"Maiden was a dream, and dreams attract those who are looking for a dream," said Tracy. "I didn't have to pay anyone for two whole years – people just wanted to be part of this. They gave their all."

And for the 33,000 miles of the Whitbread race, Tracy's 'girls' indeed gave their all. In treacherous conditions, driven by their dream, the thirteen crew members sailed into the record books, sealing several leg wins and a position of second overall.

It was enough to grant Tracy an MBE, to accomplish her off-beat ambition, and to prove that women indeed had a place at sea.

"Maiden was just phenomenonly successful and when we sailed back in to the Ocean Village to 50,000 people, I was on top of the world. We felt like real heroines and I was so overwhemled."

In fact, the elation gave way to new goals and dreams almost before Tracy had set foot on shore.

She knew that there was more she could give, more she could do – more she could achieve. And she would.

"I always saw Maiden as being 'unfinished business'," Tracy insisted. "I wasn't just going to put on my slippers, sit back and stop everything after such a big challenge. There was more to come – and Jules Verne was it."

The Jules Verne challenge required more heavy sponsorship battles, more mass recruitment of talented yachtswomen, and, increasingly, more sacrifices on the home front.

"I make no secret of the fact that something has had to give in my life to allow for these dreams," confessed Tracy. "Yes, there have had to be sacrifices, and yes, I have had to make choices which have had very specific consequences on my life, but that's something I always knew.

"I was a very aggressive person in the days of Maiden and Jules Verne and I needed to be so utterly single-minded in order to get the job done."

"Men," she added, "will always find that kind of quality in a woman very, very tough. It doesn't surprise me that that side of my life was hit by what I was doing, but really and truly, I don't regret a thing."

Driven by the single-mindedness which she talks so openly and so emotively about, Tracy built a new team for the Jules Verne quest and patiently waited for the chance to sail the world in 80 days.

"For six weeks our entire crew was cooped up in this little house in Hamble, just waiting to be told that the winds, the tides and all eventualities were perfect to set off.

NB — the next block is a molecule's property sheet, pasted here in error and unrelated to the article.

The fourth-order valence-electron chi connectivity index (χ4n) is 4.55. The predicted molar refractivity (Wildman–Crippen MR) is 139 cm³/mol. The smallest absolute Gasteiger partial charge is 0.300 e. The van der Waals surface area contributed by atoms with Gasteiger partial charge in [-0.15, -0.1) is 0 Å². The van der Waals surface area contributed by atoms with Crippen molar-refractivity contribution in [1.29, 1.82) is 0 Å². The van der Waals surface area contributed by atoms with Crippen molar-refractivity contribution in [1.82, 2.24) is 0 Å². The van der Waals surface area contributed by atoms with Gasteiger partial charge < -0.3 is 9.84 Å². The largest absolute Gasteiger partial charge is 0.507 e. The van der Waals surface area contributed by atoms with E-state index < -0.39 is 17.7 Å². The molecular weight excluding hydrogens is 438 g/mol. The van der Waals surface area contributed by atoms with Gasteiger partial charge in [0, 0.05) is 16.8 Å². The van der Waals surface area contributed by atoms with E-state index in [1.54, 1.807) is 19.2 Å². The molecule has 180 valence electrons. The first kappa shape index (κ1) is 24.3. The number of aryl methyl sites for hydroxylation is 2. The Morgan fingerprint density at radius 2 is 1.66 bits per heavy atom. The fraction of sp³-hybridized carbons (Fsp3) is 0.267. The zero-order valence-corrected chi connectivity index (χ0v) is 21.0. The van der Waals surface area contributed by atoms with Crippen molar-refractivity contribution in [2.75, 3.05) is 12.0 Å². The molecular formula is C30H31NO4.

"We had the wet-weather gear sitting by the door, our bags packed, and no-one was allowed to be more than two-hours from the house in all that time. It got pretty tense I can tell you."

Eventually, in a small cinema, gripped by the dramatic closing moments of the Hollywood blockbuster Titanic, Tracy took the call she had been waiting for.

On board their 'beautiful' catamaran, the girls sailed in to the most treacherous and demanding conditions which Mother Nature could possibly have thrown at them.

Typically, they would wear five layers of thermal underwear beneath their £2,000-a-piece survival suits, they would share a sleeping bag with three other people, and they would suffer regular and excruciating bouts of frostbite.

"Each and every one of those girls was a true heroine," insisted Tracy. "That race is really tough, and it was so painful when we had to admit defeat and accept the challenge was over."

At 2am on day 43 Tracy woke up to find she was now vertical in sleeping bag. The boat had stood on its nose, the mast had snapped – the dream was crushed.

"For a while there, we honestly thought we were going to die," said Tracy. "But the nature of teammanship is that you pull yourself together and get on – so we did. Within 14 hours we had managed to overhaul the boat into a bizarre looking Cat which could keep afloat.

"We wanted to keep on heading home ourselves because our pride was at stake. We'd already broken records earlier in the course, and it was hard to accept defeat."

As their yacht limped toward shore for several more days, the girls received a well-meant gift of beer and magazines from an overhead RAF team, and then finally, 58 days since leaving Hamble, they accepted the helping hand of a Chilean tug. Enough was enough.

"We were devastated when the record-bid had to stop, because four years of our lives had come crashing to a halt like that, but I still believe we had proved ourselves.

"And yes," she said with a glint of a tear, "Maybe you could say that that's one regret which Tracy Edwards does have. It's business that's not yet finished."

These days, Tracy is distinctly less hung-up on settling old nautical grievances. Yes, she will be managing the next all-female Jules Verne team, and yes, she will be as keen as ever to see records made. But right now, Tracy is sailing a very different voyage.

Late in 1999, the woman who had thrived on determined agression, who had vowed she would never have – nor want – children, Tracy gave birth to her greatest achievement of all.

Her daughter Mackenna, now 22 months, entered the world in a Windsor hospital, and Mum has never been more sure of her objective in this world.

"Someone once told me that when you have a child, your entire perspective on the world is changed. I already have a different and dramatic perspective because of my love affair with the ocean – I didn't think anything could change that," Tracy smiled.

"Mackenna changed everything. She gave me the most amazing feeling to be a parent, and I love her so completely that I cannot imagine how it would have been if I had never had her. She is my world."

First and foremost, Tracy Edwards is on a voyage of motherhood. There are only so many times that a woman can navigate the globe before she finds the place where she truly belongs. Today, Tracy Edwards has found that place.


If you value what this story gives you, please consider supporting the Ipswich Star. Click the link in the orange box above for details.

Become a supporter

This newspaper has been a central part of community life for many years. Our industry faces testing times, which is why we're asking for your support. Every contribution will help us continue to produce local journalism that makes a measurable difference to our community.

Latest from the Ipswich Star